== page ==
I haven’t read any non-fiction lately, so skip this if you’re not looking for fiction.
Recently, I’ve read six or so of the Harry Dresden books by Jim Butcher. A modern-day, rebellious wizard in Chicago assists police to battle supernatural enemies.
They’re alright, not great but certainly not bad either. Pulp entertainment novels that serve their purpose.
Anathem by Neal Stephenson. Secluded monks struggle to cooperate with secular forces against a shared enemy in a recovering post-Apocalyptic Earth-like setting.
This one depends greatly on whether or not you like Stephenson. If you do (and I do), Anathem is excellent. If you don’t, you probably won’t be able to finish it.
Divine Justice by David Baldacci. A fugitive from U.S. federal agents seeks refuge in a small West Virginia town that is not as innocent as it seems.
I thought the story was unremarkable and unimaginative, the characters were thin and poorly developed, and the writing was clunky. Other than that, I guess I’d call it average.
Steven Erickson’s Malazan Tales of the Fallen series through Book Six: The Bonehunters. An sprawling empire struggles to fulfill the vision of its fallen emperor in a world thrown into chaos by ancient forces.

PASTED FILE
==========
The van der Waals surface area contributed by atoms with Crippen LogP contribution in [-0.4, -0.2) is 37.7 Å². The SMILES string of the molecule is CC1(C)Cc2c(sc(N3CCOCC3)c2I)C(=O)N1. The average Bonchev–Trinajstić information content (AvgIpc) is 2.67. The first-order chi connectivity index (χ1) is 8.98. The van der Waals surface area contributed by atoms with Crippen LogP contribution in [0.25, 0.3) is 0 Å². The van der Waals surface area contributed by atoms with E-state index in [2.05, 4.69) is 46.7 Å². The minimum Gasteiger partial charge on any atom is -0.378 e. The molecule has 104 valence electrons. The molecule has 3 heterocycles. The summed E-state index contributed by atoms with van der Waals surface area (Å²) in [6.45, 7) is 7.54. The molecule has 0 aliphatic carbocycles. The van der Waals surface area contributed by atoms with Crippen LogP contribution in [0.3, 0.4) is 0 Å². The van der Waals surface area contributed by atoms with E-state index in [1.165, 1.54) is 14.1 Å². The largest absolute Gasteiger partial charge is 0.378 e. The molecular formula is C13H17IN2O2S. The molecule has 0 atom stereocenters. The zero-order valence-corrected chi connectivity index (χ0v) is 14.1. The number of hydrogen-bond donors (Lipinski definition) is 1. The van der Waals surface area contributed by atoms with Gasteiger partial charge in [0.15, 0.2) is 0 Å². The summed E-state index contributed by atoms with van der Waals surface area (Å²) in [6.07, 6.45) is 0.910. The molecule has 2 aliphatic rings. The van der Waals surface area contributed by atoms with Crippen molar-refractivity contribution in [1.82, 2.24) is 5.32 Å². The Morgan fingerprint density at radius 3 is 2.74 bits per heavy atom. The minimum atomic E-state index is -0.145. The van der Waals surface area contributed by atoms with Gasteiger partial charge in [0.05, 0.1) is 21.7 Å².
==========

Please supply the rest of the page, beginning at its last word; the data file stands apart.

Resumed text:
Erickson does a great job of carrying out grandiose, sweeping plotlines despite keeping the direct focus on the gritty, day-to-day survival of individual characters. I thought Book 5: Midnight Tides was underwhelming, but the other books thus far have been excellent. Erickson maintains a very interesting balance between vulnerable mortals, and ground-shaking immortals.
I’m currently reading Thirteen by Richard K. Morgan. Law enforcement in the splintered remains of the United States enlist the services of a genetically altered, sociopathic “thirteen” to track down a series of murders thought to be committed by another “thirteen” variant.
I haven’t finished it yet, so I won’t comment much. The story thus far is inviting, and the book is well-written, but there’s a certain undertone to it that I find unappealing. I’m curious to see if it improves by the end of the book.